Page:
New answers tagged

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How can i return a PHP value from a WordPress page to a JQuery function? Use wp_localize_script to create an object and pass it to the JavaScript.


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To verify nonces in Ajax requests, check_ajax_referrer() should be used instead of wp_verify_nonce(): Crete the nonce: $nonce = wp_create_nonce( 'vote-nonce-' . get_the_ID() ); Include it in JavaScript: jQuery(document).ready(function(){ jQuery(".post-voting").click(function(){ vote_nonce = <?php echo $nonce; ?> vote_id = jQuery(this)....


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If you want to update title and description you should not use wp_update_attachment_metadata attachment title and description is not a meta it's a main post detail (attachment is custom post), you can do this with following code. $attachment = array( 'ID' => $id, 'post_title' => $title, 'post_content' => $description ); // now update main ...


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I would suggest googling "wordpress ajax tutorials". Here is one that was beneficial to me. https://premium.wpmudev.org/blog/using-ajax-with-wordpress/ The first problem I see is you have not stated what your 'action' variable is. The JavaScript AJAX call specifies what function is targeted in the 'action' attribute. In WP, this is the hook executes your ...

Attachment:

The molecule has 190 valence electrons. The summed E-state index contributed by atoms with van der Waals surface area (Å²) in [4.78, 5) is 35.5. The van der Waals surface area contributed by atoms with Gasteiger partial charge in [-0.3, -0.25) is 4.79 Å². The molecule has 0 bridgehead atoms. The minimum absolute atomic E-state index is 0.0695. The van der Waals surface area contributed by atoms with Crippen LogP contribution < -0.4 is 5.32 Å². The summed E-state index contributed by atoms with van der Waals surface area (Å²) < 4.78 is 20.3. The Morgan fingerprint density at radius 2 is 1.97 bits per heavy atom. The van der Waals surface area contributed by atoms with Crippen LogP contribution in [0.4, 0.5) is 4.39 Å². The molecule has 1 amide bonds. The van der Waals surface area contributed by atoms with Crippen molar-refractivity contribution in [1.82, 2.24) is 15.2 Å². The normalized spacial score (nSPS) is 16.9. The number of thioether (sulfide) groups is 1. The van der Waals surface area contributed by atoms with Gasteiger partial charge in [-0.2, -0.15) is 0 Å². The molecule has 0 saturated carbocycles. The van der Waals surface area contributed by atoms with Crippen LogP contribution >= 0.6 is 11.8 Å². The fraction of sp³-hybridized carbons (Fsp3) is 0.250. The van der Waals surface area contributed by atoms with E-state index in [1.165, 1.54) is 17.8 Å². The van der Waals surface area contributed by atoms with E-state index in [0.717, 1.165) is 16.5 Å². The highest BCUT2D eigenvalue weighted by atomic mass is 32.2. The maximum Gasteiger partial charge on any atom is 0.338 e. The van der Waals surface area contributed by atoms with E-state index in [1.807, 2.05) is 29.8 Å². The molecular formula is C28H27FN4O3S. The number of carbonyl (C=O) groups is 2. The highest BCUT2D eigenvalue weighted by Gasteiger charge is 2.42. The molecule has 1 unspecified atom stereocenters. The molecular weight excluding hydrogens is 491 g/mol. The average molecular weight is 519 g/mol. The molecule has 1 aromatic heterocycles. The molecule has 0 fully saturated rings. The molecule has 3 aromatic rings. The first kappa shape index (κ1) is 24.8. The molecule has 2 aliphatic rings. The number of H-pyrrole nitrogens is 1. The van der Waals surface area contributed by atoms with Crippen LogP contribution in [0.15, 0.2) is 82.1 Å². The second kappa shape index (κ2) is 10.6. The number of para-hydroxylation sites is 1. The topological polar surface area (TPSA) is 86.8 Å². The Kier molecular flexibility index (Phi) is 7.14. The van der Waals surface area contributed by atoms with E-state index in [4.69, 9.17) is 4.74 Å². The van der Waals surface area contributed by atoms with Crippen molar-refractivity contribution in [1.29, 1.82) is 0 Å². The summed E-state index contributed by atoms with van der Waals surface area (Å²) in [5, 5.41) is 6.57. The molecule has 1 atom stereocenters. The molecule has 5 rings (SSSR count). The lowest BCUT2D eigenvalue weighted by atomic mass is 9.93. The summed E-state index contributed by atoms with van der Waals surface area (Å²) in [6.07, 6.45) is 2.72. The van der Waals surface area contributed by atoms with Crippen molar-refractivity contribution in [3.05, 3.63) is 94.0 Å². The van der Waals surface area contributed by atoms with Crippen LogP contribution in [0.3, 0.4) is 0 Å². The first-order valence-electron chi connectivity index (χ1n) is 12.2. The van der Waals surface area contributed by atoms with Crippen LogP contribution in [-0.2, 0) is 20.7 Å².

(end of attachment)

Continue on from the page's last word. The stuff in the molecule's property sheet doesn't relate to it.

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This kind of questions is better asked on StackOverflow community. Maybe this JS hack would help: var elem = document.querySelector('.search-form input[name="search_keywords"]'); if ( null !== elem ) { elem.onchange = function() { var e = this , v = e.value; if ( ! v ) return; v = v.toString(); if ( 0 === v....


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Since version 4.9 visual composer added shortcode lazy loading. To use VC shortcodes on AJAX content use this function before printing the content WPBMap::addAllMappedShortcodes();. So below code may help you, function get_page_content(){ $id = $_REQUEST['id']; $page_data = get_page($id); WPBMap::addAllMappedShortcodes(); echo ...